Ankle reconstruction surgery treats chronic ankle instability, arthritis, or injuries that have not healed appropriately.
The surgery aims to restore stability, range of motion, and function to the ankle joint.
This article overviews ankle reconstruction surgery, including its purpose, preparation, the procedure, and recovery.
Ankle reconstruction surgery addresses chronic ankle instability, arthritis, or injuries that have not appropriately healed after
Surgery aims to restore the ankle joint’s stability, range of motion, and function by repairing or replacing damaged ligaments and tendons, reshaping bones, and fusing bones to promote healing.
Doctors may recommend ankle reconstruction surgery when conservative treatments have not been effective. Here are some common reasons why ankle reconstruction surgery may be necessary:
- Chronic ankle instability: This is when the ankle feels unstable or gives way during movement. It may happen due to damage to the ligaments and tendons that support the ankle joint, leading to ankle sprains or even fractures. Surgeons may be able to repair or replace these damaged ligaments and tendons, restoring stability to the ankle joint.
- Ankle arthritis: Arthritis causes pain, stiffness, and swelling in the ankle joint. Over time, this can lead to decreased range of motion and difficulty with walking or other physical activities. Ankle reconstruction surgery can remove damaged cartilage and bone or fuse the ankle joint to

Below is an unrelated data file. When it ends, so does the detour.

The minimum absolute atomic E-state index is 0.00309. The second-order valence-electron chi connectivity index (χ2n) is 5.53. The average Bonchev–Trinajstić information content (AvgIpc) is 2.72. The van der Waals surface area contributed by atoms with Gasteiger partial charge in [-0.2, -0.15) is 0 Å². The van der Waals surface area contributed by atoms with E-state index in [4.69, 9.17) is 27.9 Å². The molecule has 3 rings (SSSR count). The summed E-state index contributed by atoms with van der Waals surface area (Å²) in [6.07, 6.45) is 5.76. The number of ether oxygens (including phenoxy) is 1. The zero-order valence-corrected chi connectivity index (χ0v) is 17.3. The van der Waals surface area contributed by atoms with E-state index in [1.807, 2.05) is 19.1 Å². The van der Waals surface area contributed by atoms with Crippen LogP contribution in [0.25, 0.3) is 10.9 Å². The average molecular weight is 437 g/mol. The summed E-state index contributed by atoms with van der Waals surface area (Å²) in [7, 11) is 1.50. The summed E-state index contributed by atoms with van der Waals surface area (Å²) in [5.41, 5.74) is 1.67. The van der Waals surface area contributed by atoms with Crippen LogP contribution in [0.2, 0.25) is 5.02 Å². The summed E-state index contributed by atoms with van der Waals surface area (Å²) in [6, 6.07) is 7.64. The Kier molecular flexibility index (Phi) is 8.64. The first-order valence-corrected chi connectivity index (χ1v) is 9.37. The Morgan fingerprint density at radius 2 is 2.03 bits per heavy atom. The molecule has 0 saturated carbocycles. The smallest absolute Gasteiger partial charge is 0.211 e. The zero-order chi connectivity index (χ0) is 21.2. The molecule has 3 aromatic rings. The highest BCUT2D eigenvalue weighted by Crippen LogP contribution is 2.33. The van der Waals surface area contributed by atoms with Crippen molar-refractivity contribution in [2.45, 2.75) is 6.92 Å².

reduce painand improve mobility.
- Ankle injuries: Injuries such as fractures, dislocations, and severe sprains can cause
long-term problemswithout treatment. In some cases, ankle reconstruction surgery may repair or replace damaged ligaments and tendons or realign and stabilize the bones in the joint.
Ankle reconstruction surgery
- Anesthesia: A person will receive general anesthesia so that they are asleep and pain-free throughout the procedure.
- Incision: The surgeon makes an incision in the skin over the ankle joint. The length and location of the incision will depend on the specific procedure.
- Repair or removal of damaged tissue: If there is any damaged tissue in the ankle joint, such as ligaments, tendons, or cartilage, the surgeon will repair or remove it. Sometimes, the surgeon may use donor tissue or synthetic materials to repair or replace damaged ligaments or tendons.
- Bone reshaping: If the bones in the ankle joint are misaligned or atypically formed, the surgeon may reshape them to improve stability and range of motion. This may involve cutting and repositioning the bones or using screws, plates, or other devices to hold them in place.
- Fusion: In some cases, the surgeon may fuse the bones in the ankle joint to prevent movement and promote healing. This involves removing the cartilage from the joint surface and placing the bones together to fuse over time.
- Closure: After the procedure, the surgeon will close the incision with stitches or staples.
Preparing for ankle reconstruction surgery can help ensure an effective outcome and a smooth recovery. This will likely involve: